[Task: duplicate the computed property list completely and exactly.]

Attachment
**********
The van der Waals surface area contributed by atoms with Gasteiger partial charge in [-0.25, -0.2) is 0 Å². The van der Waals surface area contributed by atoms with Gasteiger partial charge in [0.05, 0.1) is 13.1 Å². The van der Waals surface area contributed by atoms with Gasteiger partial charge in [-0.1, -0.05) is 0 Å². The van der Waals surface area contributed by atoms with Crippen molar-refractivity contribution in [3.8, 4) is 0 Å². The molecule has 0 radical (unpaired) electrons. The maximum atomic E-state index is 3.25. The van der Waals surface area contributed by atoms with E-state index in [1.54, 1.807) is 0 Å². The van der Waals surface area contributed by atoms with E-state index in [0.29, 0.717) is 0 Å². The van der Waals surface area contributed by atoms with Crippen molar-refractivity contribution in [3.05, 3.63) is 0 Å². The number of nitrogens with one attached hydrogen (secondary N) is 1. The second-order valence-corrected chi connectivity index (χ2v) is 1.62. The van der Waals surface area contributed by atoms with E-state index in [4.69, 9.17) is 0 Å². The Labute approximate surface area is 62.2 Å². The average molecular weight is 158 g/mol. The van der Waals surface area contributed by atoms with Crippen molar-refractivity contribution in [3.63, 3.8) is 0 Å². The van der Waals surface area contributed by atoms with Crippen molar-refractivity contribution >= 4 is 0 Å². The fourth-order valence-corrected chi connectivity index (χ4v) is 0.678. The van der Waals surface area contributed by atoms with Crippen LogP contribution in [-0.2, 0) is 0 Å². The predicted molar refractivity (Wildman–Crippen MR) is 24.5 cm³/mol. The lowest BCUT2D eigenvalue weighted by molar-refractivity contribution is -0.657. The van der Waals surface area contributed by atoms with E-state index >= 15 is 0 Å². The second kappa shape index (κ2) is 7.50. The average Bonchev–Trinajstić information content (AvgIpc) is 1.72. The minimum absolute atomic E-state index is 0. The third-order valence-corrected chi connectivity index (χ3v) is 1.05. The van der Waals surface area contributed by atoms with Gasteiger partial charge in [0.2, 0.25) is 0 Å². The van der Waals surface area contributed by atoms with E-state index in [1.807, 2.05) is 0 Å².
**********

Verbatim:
The van der Waals surface area contributed by atoms with Gasteiger partial charge in [-0.25, -0.2) is 0 Å². The van der Waals surface area contributed by atoms with Gasteiger partial charge in [0.05, 0.1) is 13.1 Å². The van der Waals surface area contributed by atoms with Gasteiger partial charge in [-0.1, -0.05) is 0 Å². The van der Waals surface area contributed by atoms with Crippen molar-refractivity contribution in [3.8, 4) is 0 Å². The molecule has 0 radical (unpaired) electrons. The maximum atomic E-state index is 3.25. The van der Waals surface area contributed by atoms with E-state index in [1.54, 1.807) is 0 Å². The van der Waals surface area contributed by atoms with E-state index in [0.29, 0.717) is 0 Å². The van der Waals surface area contributed by atoms with Crippen molar-refractivity contribution in [3.05, 3.63) is 0 Å². The number of nitrogens with one attached hydrogen (secondary N) is 1. The second-order valence-corrected chi connectivity index (χ2v) is 1.62. The van der Waals surface area contributed by atoms with E-state index in [4.69, 9.17) is 0 Å². The Labute approximate surface area is 62.2 Å². The average molecular weight is 158 g/mol. The van der Waals surface area contributed by atoms with Crippen molar-refractivity contribution in [3.63, 3.8) is 0 Å². The van der Waals surface area contributed by atoms with Crippen molar-refractivity contribution >= 4 is 0 Å². The fourth-order valence-corrected chi connectivity index (χ4v) is 0.678. The van der Waals surface area contributed by atoms with Crippen LogP contribution in [-0.2, 0) is 0 Å². The predicted molar refractivity (Wildman–Crippen MR) is 24.5 cm³/mol. The lowest BCUT2D eigenvalue weighted by molar-refractivity contribution is -0.657. The van der Waals surface area contributed by atoms with E-state index >= 15 is 0 Å². The second kappa shape index (κ2) is 7.50. The average Bonchev–Trinajstić information content (AvgIpc) is 1.72. The minimum absolute atomic E-state index is 0. The third-order valence-corrected chi connectivity index (χ3v) is 1.05. The van der Waals surface area contributed by atoms with Gasteiger partial charge in [0.2, 0.25) is 0 Å². The van der Waals surface area contributed by atoms with E-state index in [1.807, 2.05) is 0 Å².